by Rev. Priscilla Paris-Austin
“How many times should I forgive someone who does something wrong to me? Is seven times enough?” Matthew 18:21b
Grace and peace be with you, fellow Disruptors,
When I write for Disrupt Worship, one of my objectives is to offer seeds for preachers to disrupt old patterns of thinking for their congregation. But today, I want to disrupt you, preachers. I want to disrupt how you source your exegesis. And as someone who frequently names capitalism and nationalism as sinful, I am also going to disrupt myself.
So I begin today’s reflection on the text (Matthew 18:21-35) with a quote from the United States Constitution and another from Forbes Magazine. Yes, Disruptors, I want us to look at this week’s Gospel through the lenses of the U.S. Constitution and capitalism:
No State shall make or enforce any law which shall abridge the privileges or immunities of citizens of the United States; nor shall any State deprive any person of life, liberty, or property, without due process of law; nor deny to any person within its jurisdiction the equal protection of the laws. US Constitution 14th Amendment Section 1
On any given day, there are 450,000 people waiting for trial in jail, purely because they couldn’t afford to pay their bail...
...the United States and the Philippines are the only countries in the world that have a cash bail system. Forbes, June 2020
Jesus is responding to a question from Peter about how often we should forgive those who offend us. It’s curious to me that while Peter asks about a personal offense, Jesus responds with a story/parable about economic debt. I believe that Peter is checking in with Jesus to see when he can turn someone over to the authorities. How much offense must we tolerate and forgive, Jesus? And Jesus’ reply is: here’s how your systems could work, and do work.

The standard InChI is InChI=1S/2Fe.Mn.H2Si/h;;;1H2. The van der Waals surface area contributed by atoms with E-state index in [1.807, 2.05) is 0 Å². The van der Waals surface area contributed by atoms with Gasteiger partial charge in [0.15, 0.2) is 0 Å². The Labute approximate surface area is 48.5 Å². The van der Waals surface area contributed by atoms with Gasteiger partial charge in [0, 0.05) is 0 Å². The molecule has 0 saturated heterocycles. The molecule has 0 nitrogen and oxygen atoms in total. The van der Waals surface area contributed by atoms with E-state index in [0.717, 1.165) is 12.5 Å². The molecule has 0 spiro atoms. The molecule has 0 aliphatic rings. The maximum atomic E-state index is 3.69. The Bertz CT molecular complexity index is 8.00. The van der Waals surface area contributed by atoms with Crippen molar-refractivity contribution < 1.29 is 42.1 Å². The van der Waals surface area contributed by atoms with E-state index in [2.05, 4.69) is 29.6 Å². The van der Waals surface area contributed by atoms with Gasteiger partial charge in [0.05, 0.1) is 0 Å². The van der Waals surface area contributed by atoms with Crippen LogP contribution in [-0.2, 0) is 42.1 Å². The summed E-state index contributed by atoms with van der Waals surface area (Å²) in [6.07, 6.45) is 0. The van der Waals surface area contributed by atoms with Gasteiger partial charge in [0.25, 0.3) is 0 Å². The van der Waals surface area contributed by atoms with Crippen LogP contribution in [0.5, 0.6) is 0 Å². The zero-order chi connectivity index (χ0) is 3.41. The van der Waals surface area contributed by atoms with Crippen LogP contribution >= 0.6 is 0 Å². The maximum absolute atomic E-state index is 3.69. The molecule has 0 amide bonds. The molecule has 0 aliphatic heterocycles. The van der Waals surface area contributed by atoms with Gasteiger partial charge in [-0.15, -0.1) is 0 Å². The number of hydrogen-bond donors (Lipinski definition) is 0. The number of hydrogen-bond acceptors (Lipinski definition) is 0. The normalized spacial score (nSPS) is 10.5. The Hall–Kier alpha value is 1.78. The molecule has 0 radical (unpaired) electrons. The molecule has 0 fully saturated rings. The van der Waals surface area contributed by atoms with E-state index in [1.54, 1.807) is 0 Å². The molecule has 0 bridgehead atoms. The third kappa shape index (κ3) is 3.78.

We live in a society where we herald the ideas of life, liberty and the pursuit of happiness, while 450,000 people sit in jail for an inability to post bail. They can’t pay their debts and thus are sitting in debtors prison, a concept which we deem to be unconstitutional. Yet, we support the system by not questioning it. In Jesus’ story, the king calls his subjects to account for what is owed to him. He takes pity on one privileged member of his realm, an official. That official is granted immunity: full forgiveness of his debt. But that same official, understanding how the system works, demands payment from a more marginalized member of the community and has the poor man, “thrown in jail until he could pay what he owed.”
How does one pay a debt from prison? This action is clearly a passing of that debt from the person to their family. Does it align with Jesus' message of forgiveness? Does that align with our constitutional values?
Kalief Browder, was 16 years old when he was arrested for stealing a backpack; charges which were eventually dropped as the case against him continually fell apart. Unable to post bail, he spent 3 years in prison on Rikers Island, much of it in solitary confinement. Kalief paid the debt with his sanity and, eventually, his life. Where was forgiveness for Kalief? In what ways is the official in Jesus’ parable like the prosecutors of our day? Consider the cases of Kalief Browder, Sandra Bland, and too many more to name. Who are we in Jesus’ story? And most importantly, who is Jesus?
Through the lens of our unjust bail bond system, it is clear to me that Jesus is neither the unforgiving official nor the forgiving king who takes back his forgiveness. Both characters expose our sinful bondage as a community to debt as a communal value. Neither is particularly interested in deconstructing that system. Instead, I see Jesus in the person of the one who is beaten and jailed. Christ took on our debts and was punished severely for them while the community looked on. Every day, some 450,000 people in the image of Jesus, sit in prison, waiting for family to pay their debts. As you ponder what to preach this week, Dsiprutor, I hope that you will look to the other officials, the ones who could not stand by and be silent.
Resources about disrupting the Cash Bail Bond System
Bail reform, which could save millions of unconvicted people from jail, explained, Vox October 2018
How Cash Bail Works, Brennan Center for Justice, 2019
Color of Change No Money Bail Campaign
Netflix documentary on Kalief Browder
This is the Revised Common Lectionary sermonizing archive.